City offering businesses a free pass on late fees
on November 11, 2009
The City of Richmond’s finance department has sent letters out to 2,500 business owners and another 6,000 property owners letting them know the city is willing to waive sizeable late fees in order to tempt businesses to acquire a proper license.
According to Antonio Banuelos, the city’s revenue manager, the city will offer the late-fee amnesty through Dec. 31.
The move was approved by the City Council nearly two months ago, but since official word of the program was sent out just last week, Banuelos said the department has yet to receive any delinquent payments – just a lot of phone calls.
Banuelos estimated the city could raise about $300,000 in revenues through the program.
The amnesty comes as Richmond is struggling to raise money. The city collected 12 percent less in taxes during the fiscal quarter ending in June 2009 than it did a year ago, according to MuniServices, the city’s sales-tax consultant. Statewide, tax collectors raked in almost 25 percent less money than in 2008.
“It’s a chance to clean up our database, and also to get rid of businesses that aren’t in business anymore,” Banuelos said. “And, obviously, we like the revenue it brings in.”
The city generated $2.3 million in fees from business licenses during the last fiscal year, which is calculated from July 2008 to June 2009. That’s down from the $3.5 million per year the fees drew in the past, Baneuelos said. License fees were reduced slightly this year, and changes to the payment date resulted in several prorated bills, accounting for the shortfall.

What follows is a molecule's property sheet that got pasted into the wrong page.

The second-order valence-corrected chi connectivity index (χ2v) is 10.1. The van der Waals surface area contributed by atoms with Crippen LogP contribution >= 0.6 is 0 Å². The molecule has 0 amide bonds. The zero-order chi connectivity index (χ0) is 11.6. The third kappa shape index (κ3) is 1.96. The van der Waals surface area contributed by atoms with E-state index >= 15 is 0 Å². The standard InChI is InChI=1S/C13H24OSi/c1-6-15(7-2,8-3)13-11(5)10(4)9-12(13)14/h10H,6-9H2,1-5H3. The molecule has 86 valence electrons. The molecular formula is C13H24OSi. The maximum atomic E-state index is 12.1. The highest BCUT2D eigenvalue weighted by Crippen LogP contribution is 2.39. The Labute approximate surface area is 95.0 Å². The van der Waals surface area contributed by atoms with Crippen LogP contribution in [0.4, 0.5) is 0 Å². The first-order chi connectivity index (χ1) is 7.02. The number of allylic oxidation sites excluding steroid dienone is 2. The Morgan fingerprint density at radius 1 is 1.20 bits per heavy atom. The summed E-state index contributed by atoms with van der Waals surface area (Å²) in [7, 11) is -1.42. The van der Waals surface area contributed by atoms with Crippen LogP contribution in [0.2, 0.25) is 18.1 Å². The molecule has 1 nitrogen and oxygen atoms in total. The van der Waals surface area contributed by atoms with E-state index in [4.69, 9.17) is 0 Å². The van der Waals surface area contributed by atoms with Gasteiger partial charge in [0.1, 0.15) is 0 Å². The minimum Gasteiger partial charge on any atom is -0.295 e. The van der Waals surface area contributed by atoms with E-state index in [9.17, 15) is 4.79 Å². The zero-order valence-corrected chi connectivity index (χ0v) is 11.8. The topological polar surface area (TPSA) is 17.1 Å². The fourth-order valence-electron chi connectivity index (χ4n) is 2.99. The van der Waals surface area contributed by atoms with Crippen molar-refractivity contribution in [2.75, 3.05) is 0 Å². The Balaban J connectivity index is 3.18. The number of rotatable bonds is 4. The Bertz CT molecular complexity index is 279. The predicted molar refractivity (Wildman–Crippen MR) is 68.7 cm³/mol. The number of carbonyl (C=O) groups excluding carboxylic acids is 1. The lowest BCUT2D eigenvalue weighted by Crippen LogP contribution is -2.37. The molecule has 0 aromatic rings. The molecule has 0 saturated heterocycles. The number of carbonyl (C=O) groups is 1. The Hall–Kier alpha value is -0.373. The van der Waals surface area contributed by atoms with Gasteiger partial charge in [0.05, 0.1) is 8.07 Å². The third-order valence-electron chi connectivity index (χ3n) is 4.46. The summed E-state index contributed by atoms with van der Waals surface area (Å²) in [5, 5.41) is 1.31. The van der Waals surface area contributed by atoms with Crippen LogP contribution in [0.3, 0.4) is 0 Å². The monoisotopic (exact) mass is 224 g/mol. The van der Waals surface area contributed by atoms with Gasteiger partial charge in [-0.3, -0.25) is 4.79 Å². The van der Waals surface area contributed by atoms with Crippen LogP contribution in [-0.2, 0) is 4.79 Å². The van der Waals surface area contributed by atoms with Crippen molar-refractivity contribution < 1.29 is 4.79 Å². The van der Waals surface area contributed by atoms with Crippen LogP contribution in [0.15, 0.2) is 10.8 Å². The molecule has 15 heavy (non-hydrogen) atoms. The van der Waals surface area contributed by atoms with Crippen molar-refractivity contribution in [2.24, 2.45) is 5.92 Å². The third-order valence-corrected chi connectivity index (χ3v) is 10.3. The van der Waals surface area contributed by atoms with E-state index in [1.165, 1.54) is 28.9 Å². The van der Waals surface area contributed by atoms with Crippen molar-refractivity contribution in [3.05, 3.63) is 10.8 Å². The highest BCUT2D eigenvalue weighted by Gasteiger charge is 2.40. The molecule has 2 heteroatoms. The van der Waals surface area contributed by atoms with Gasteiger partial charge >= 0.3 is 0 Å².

In addition to businesses, property owners in Richmond who rent out their buildings are required to acquire a business license. A typical license for a renter costs $324 per year. Banuelos said that the city has identified 6,000 such landlords who need to pay up.
The city has issued about 6,000 total business licenses, Banuelos said, meaning that should everyone with delinquent fees pay up, the city’s business database would effectively double.
Cesar Segura, 34, has owned Taqueria La Selva on South 23rd Street with his brother and two sisters for close to 12 years. He said that he’s up-to-date with his business license, and called the fees just part of running a business.
“Most of the permits are easy to get,” he said.
Segura acknowledged, though, that wading through the bureaucracy of city government can be daunting. A project to open an open-air patio next to his restaurant has been delayed eight months by the planning commission, he said.
Judy Morgan, who has been the president of the city’s chamber of commerce for 16 years, said she has asked the city to give her a list of the businesses that haven’t paid their license fees. The chamber, she said, would like to set up a task force to encourage those businesses to acquire the proper licenses.
“It is illegal to not have a business license, and most businesses follow the letter of the law,” Morgan said. “But for a small, family-owned business, they spent $300 to $500 for a license, and nobody ever comes to see if they actually have it, so those are tough choices for a small business.”
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